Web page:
Sic Semper Tyrannis
Thirty years ago, Ruhollah Khomeini led a popular Islamic rebellion in Iran to overthrow the government of Shah Mohammad Reza Pahlavi. The rebellion led to his installment as Supreme Leader and Khomeini fashioned a government where the reigns of absolute power were held in perpetuity by a group of Islamic clerics.
Over the past two years, I have been writing articles calling for dialogue between the US and Iran. Some Iranians thought enough about one of the articles at least to have it reprinted in the February 8, 2007 edition of the Tehran Times, Iran’s most popular English newspaper see http://www.tehrantimes.com/index_View.asp?code=137072 . (In case my article magically disappears from that site, it can also be seen here http://www.opednews.com/articles/opedne_steven_l_070206_democratic_president.htm ) . Since the Iranian government exerts complete control over media in the country, one could say my article had the implicit approval of the regime. One of the things I talk about in the article is how the Bush administration rebuffed two offers of dialogue from Ahmadinejad’s predecessor, the more progressive and reform minded Mohammad Khatami. It’s impossible to know for sure, but I believe that had the Bush administration opted to agree to the offers of dialogue with Khatami, we would never have seen the election of Ahmadinejad in 2004 in the first place.
Since the Revolution, it could be said that Iran’s government was a popular dictatorship. That is until this past Friday. Before I get to the irregularity of the results, let’s talk about how the Iranian government acted and reacted in the days leading to the election and since.
In the days leading up to the election, the Iranian Government:
1. Halted text messaging which was a mechanism mostly used by the opposition to organize.
2. Blocked access to online tools like Twitter and Facebook, also mechanisms used by the opposition to organize.
3. Threatened that any attempt to have a Revolution like the velvet revolution would be crushed by the Republican Guard. Why would there need to be a Revolution if the people’s choice was elected?
Since the election, the Iranian Government has:
1. Continued blocking of Twitter and Facebook and messaging systems like cell phone text messaging.
2. Blocked the websites of opposition candidates.
3. Detained several top members of Mir Mousavi’s (Ahmadinejad’s main competitor in the election) campaign along with 100 other top leaders of reform movements.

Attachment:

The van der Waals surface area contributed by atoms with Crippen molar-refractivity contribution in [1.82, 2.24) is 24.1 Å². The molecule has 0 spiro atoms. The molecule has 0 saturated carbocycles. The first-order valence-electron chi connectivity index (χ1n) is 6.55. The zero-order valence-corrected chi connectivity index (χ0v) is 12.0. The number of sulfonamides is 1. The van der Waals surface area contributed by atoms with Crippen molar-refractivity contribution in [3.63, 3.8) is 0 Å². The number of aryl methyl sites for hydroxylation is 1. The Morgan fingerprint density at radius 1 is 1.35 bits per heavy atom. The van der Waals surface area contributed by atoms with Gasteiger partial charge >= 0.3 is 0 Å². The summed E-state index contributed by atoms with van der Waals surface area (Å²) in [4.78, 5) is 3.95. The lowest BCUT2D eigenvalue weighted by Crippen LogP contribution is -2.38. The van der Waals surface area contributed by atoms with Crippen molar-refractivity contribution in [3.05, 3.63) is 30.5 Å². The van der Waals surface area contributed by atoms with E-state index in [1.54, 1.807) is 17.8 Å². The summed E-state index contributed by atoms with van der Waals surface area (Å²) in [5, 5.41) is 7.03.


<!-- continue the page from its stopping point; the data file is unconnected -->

4. Several non state run newspapers have been closed.
5. Foreign news media like the BBC found their broadcasts jammed in Iran. Sweden’s SVT, Dubai based Al-Arabiya and German ZDF were either told to prepare to leave the country, prevented from reporting on what was happening in Iran, or both.
6. Cell phone service was shut down for 36 hours after the election.
7. (a) Even though the law governing Iran’s Electoral Commission calls for a period of three days to hear challenges before presenting the results to the Supreme Leader, in this case, Ayatollah Khameini, Khameini short circuited the process this time to immediately place his stamp of approval on the election and warned all political factions against challenging it.
Sometimes, the best clues about whether a major event is a fraud or contrived are how those in power act just before or after the event. In the case of the Iranian election, the Iranian government acted both before and after the election just like one would expect of a government about to, and having just, fixed an election.
Let’s talk about the some of the irregularities in the results that have come out so far:
1. (b) More than 10 million votes in Friday’s election were missing national identification numbers similar to U.S. Social Security numbers, which make the votes “untraceable”.
2. (c) Ahmadinejad supposedly had a strong showing in urban areas in Tehran where his opponent was particularly strong and where most of the protests against the election are occurring.
3. The election results apparently give Ahmadinejad a victory in Mousavi’s home district.
4. Polls leading up to the election gave Housavi a growing lead as election day got closer but the election results suggest that Ahmadinejad won 63% of the vote to Mousavi’s 33%
Nor was candidate Mir Mousavi the only candidate alleging fraud. (d) Reformist candidate Mehdi Karroubi, who came a distant fourth with less than 1% of the vote, said Sunday he would refuse to accept the outcome of the vote.
"The results announced for this election are illegitimate and the government coming from that lacks national respect and social competence. So, I do not recognize Mr. Mahmoud Ahmadinejad as the president of Iran," Karroubi said on the Web site of his political party, Etemad Melli.
Most people around the world would agree that a Democratic Republic is better system than a dictatorship but would also agree that people have the right to choose to be governed by a dictatorship if that is what they want. Once, however, it becomes clear that a dictatorial regime no longer has the consent of the governed, it becomes something monstrous, the essence of tyranny. That is what we have now in Iran. The ruling clerics in Iran have to come to terms with the fact that the Iranian people no longer want to be ruled by them. They want engagement with the west and they want an end to Sharia law. In fact, as of Friday, the clerics are no longer really in charge the only question is how long it takes them to realize it.
(a) Time Magazine – “The Power Behind Ahmadinejad's Disputed Win: Ayatullah Khamenei”, http://www.time.com/time/world/article/0,8599,1904589,00.html?xid=rss-topstories
(b) Washington Times – “Ahmadinejad opponents shout protests from rooftops”, http://www.washingtonpost.com/wp-dyn/content/article/2009/06/14/AR2009061400385_3.html
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